Macedonian Zelnik

Recipe cooked by George Filev http://georgefilev.com

Zelnic is a wonderful, traditional pastry or pie recipe from the Balkans. I grew up with Zelnic being made and savoured around special occasions like Christmas and Easter time as well as throughout the year. Everyone seems to make it in a similar way but it always tastes slightly different depending on whose hands have done the work. Fillings can range from cheese, eggs, spinach, sorrel, browned meat, silver beet (chard), leeks and rice; in winter, the filling may also include brined cabbage, from which the dish derives its name: Zelnik (Macedonian and Bulgarian language: "зелка" Zelka ) means cabbage. I can imagine in the old days, that sheppard’s and farmers would carry Zelnik with them while they did their work. It was a very portable meal much like pasties to the Irish. In my day I was sometimes supplied with Zelnik for lunch at school. My grandmother Chrisoula was a great cooker of Zelnic and made sweet version by using a pumpkin filling and sugar in place of salt in the pastry, which was delicious. Some people make Zelnik by using Filo Pastry but I much prefer making my own pastry, as the taste and texture is far superior.

Following is a traditional recipe that was handed down to me by my mother who was taught by her mother, who was taught by her mother, etc. I have added my own touch to one of the fillings by adding eggplant and it was a sensational addition and I highly recommend it. By following this recipe you will have enough dough and filling for 2 x 35cm diameter Zelnic’s. Feel free to halve ingredient’s to make one or experiment with your own fillings. You won’t be disappointed if you diligently follow the following directions. If this is the first time you are making Zelnik, you need to set aside half a day to make it. You will get quicker each time but bear in mind that this recipe requires you make your own pastry and that takes time. The results are well worth the effort and in this day and age of fast food, cooking with love and creating dishes from raw ingredients makes for a totally satisfying and enriching experience. What are you waiting for? EQUIPMENT REQUIRED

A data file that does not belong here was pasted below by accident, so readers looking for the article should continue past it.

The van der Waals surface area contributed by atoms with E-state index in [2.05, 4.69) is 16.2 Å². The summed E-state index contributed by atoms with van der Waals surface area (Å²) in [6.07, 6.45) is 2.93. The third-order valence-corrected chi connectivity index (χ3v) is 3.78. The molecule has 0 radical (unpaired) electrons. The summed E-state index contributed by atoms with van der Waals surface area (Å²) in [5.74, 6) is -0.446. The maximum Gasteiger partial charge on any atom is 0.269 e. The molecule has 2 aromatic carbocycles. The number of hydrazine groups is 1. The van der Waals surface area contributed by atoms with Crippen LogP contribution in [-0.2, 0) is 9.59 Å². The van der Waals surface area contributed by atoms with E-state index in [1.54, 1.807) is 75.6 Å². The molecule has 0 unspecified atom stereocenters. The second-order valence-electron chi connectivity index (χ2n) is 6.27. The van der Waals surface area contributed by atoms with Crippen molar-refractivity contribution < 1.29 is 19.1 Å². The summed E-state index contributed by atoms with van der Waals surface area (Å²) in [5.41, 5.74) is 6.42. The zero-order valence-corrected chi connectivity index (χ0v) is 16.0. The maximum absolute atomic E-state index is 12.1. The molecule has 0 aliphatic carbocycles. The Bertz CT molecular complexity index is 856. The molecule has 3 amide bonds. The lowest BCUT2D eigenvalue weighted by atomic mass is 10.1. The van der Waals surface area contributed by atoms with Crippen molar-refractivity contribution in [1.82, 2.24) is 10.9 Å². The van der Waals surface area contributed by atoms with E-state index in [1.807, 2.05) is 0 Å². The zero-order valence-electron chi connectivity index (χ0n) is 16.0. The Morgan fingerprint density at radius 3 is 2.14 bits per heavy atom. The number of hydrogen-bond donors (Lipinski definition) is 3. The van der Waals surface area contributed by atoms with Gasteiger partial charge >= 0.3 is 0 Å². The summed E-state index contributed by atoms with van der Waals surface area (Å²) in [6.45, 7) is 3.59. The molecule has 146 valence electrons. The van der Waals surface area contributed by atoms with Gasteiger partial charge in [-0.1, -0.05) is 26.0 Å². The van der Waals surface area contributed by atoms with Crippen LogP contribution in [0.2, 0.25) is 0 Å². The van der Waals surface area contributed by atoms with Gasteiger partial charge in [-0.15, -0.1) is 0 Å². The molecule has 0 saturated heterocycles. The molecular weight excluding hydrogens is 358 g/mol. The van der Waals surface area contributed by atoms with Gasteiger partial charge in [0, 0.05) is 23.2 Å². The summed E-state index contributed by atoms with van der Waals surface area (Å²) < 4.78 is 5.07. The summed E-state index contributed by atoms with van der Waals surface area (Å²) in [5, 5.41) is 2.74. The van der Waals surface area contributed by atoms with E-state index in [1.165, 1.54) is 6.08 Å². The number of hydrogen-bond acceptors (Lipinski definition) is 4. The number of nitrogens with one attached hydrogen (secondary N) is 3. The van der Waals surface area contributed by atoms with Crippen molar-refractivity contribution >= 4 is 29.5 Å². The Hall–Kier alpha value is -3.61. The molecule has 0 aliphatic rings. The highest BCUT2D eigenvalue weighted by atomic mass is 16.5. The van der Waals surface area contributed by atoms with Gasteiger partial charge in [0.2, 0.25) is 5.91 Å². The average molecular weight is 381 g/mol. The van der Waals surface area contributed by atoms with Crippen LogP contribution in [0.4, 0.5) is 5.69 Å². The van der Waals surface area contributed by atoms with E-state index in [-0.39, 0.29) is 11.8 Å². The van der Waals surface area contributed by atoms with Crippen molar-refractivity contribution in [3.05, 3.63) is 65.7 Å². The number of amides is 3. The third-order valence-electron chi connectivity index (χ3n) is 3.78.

1 x Flour Sieve 1 x Bowl (Large) & 1 x small bowl 1 x plastic scraper or spatula 1 x pastry brush 2 x frying pans 1 x small pot 1 x cup 1 x fork 2 x tea towels 1 x wooden spoon 1 x chopping board 1 x knife 1 x wooden dowel 1.5cm diameter x 1 metre long. (This is what is traditionally called a “sukalo” which simply means rolling pin in the

Macedonian language. You will find the pastry much easier to work with if you use this in place of a standard rolling pin.) 2 x 35cm diameter deep baking pans (preferably non stick) These pans are traditionally called “Tepsia” in the Macedonian language.

INGREDIENTS

1.5kg Special White Flour (good quality bakers flour) 200gm Feta (Bulgarian fetta is recommended for it’s taste) 200gm Ricotta (Fresh) 200gm Beef mince (lean) 1 x Eggplant 1 x Leek 1 x Onion 2 x Eggs

1 packet (7gms) powdered yeast or equivalent if fresh 5 tablespoons Ghee or clarified butter 500mls warm water Extra virgin olive oil salt and pepper

METHOD Now that you have all the ingredients and required equipment, let’s get cracking. Begin by putting 4 cups of flour and a good pinch of salt through your sieve into the big bowl.

Place 2 tablespoons of the flour into the cup and add the yeast from one packet.

Add some warm water. It should be warmer to touch but NOT HOT as high heat would kill the yeast. Add enough water to half fill the cup and mix so that the flour and yeast mix together.

Leave this to the side till the yeast mixture doubles in size. While you are waiting for this to occur, cut the ends off your leek and slice it in half.

Wash it under water to get rid of any dirt in amongst the leaves.

By this time your yeast mixture will have grown.

Make a well in the centre of your flour and add the yeast mix.

Use one hand to mix the dough and the free hand to add the warm water in dribbled amounts. For this mix it will need about 500mls of warm water.

Keep mixing the dough until it starts to form together into a ball.

Take the dough out of the bowl and kneed it on the bench for a couple of minutes.

Your dough will be ready for proving once it has formed a smooth consistency and all the flour has been evenly mixed together. A good test for this is if you press the ball with your finger it should bounce back at you a little.

Use some olive oil to grease the bowl and place the dough in the centre to prove. Place a little oil on the dough ball and spread it over the surface.

Then cover the bowl with a tea towel and leave in a warm place to rise and double in size.

Now, it is time to concentrate on the fillings. We are making two different fillings but you can just double the ingredients of one and make two Zelnik’s with the same filling if you prefer. Slice the leeks in half again longways and chop them.

Place 2 tablespoons of Ghee in a frying pan over a low heat.

Add the sliced leek and sweat them till they are soft and translucent. Then set the pan to the side off the heat.